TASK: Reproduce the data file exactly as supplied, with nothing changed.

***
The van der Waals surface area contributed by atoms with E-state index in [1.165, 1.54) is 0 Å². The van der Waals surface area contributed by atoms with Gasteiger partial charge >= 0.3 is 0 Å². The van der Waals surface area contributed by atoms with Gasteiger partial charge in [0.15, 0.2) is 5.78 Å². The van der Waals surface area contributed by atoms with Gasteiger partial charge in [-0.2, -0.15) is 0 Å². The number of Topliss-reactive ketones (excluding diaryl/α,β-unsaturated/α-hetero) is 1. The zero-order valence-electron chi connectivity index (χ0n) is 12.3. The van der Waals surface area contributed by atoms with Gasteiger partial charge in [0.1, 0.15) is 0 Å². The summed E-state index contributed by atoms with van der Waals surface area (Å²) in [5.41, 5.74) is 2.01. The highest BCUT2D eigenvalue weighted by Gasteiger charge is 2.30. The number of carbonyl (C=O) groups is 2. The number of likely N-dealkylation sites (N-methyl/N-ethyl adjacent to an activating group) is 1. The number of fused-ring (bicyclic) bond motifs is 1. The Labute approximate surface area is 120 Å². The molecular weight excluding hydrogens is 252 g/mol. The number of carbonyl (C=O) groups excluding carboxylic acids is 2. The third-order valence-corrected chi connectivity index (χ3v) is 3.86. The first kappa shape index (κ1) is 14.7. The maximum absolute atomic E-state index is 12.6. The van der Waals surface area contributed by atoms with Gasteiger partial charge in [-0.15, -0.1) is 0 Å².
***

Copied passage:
The van der Waals surface area contributed by atoms with E-state index in [1.165, 1.54) is 0 Å². The van der Waals surface area contributed by atoms with Gasteiger partial charge >= 0.3 is 0 Å². The van der Waals surface area contributed by atoms with Gasteiger partial charge in [0.15, 0.2) is 5.78 Å². The van der Waals surface area contributed by atoms with Gasteiger partial charge in [-0.2, -0.15) is 0 Å². The number of Topliss-reactive ketones (excluding diaryl/α,β-unsaturated/α-hetero) is 1. The zero-order valence-electron chi connectivity index (χ0n) is 12.3. The van der Waals surface area contributed by atoms with Gasteiger partial charge in [0.1, 0.15) is 0 Å². The summed E-state index contributed by atoms with van der Waals surface area (Å²) in [5.41, 5.74) is 2.01. The highest BCUT2D eigenvalue weighted by Gasteiger charge is 2.30. The number of carbonyl (C=O) groups is 2. The number of likely N-dealkylation sites (N-methyl/N-ethyl adjacent to an activating group) is 1. The number of fused-ring (bicyclic) bond motifs is 1. The Labute approximate surface area is 120 Å². The molecular weight excluding hydrogens is 252 g/mol. The number of carbonyl (C=O) groups excluding carboxylic acids is 2. The third-order valence-corrected chi connectivity index (χ3v) is 3.86. The first kappa shape index (κ1) is 14.7. The maximum absolute atomic E-state index is 12.6. The van der Waals surface area contributed by atoms with Gasteiger partial charge in [-0.15, -0.1) is 0 Å².